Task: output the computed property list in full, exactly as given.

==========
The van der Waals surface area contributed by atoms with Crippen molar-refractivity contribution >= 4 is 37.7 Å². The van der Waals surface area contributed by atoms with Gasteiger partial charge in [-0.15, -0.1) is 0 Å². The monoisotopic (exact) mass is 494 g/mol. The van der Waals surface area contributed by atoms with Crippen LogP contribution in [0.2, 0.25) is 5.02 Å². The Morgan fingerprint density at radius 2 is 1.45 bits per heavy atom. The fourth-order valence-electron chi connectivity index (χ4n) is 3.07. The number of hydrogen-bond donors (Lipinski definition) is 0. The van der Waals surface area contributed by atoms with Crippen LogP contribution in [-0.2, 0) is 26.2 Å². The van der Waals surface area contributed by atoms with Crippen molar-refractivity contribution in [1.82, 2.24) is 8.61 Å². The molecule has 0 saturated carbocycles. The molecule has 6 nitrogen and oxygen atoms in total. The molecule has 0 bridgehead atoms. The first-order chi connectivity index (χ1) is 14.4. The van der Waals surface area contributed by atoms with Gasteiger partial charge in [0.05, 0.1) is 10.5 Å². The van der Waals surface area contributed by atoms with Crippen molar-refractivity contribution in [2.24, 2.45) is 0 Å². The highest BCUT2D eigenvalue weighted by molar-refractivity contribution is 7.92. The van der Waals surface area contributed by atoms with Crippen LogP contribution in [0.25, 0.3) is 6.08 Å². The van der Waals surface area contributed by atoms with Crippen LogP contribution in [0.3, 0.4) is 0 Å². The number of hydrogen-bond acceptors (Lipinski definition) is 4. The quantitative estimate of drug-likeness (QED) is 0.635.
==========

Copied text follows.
The van der Waals surface area contributed by atoms with Crippen molar-refractivity contribution >= 4 is 37.7 Å². The van der Waals surface area contributed by atoms with Gasteiger partial charge in [-0.15, -0.1) is 0 Å². The monoisotopic (exact) mass is 494 g/mol. The van der Waals surface area contributed by atoms with Crippen LogP contribution in [0.2, 0.25) is 5.02 Å². The Morgan fingerprint density at radius 2 is 1.45 bits per heavy atom. The fourth-order valence-electron chi connectivity index (χ4n) is 3.07. The number of hydrogen-bond donors (Lipinski definition) is 0. The van der Waals surface area contributed by atoms with Crippen LogP contribution in [-0.2, 0) is 26.2 Å². The van der Waals surface area contributed by atoms with Crippen molar-refractivity contribution in [1.82, 2.24) is 8.61 Å². The molecule has 0 saturated carbocycles. The molecule has 6 nitrogen and oxygen atoms in total. The molecule has 0 bridgehead atoms. The first-order chi connectivity index (χ1) is 14.4. The van der Waals surface area contributed by atoms with Gasteiger partial charge in [0.05, 0.1) is 10.5 Å². The van der Waals surface area contributed by atoms with Crippen molar-refractivity contribution in [2.24, 2.45) is 0 Å². The highest BCUT2D eigenvalue weighted by molar-refractivity contribution is 7.92. The van der Waals surface area contributed by atoms with Crippen LogP contribution in [0.25, 0.3) is 6.08 Å². The van der Waals surface area contributed by atoms with Crippen LogP contribution in [0.3, 0.4) is 0 Å². The number of hydrogen-bond acceptors (Lipinski definition) is 4. The quantitative estimate of drug-likeness (QED) is 0.635.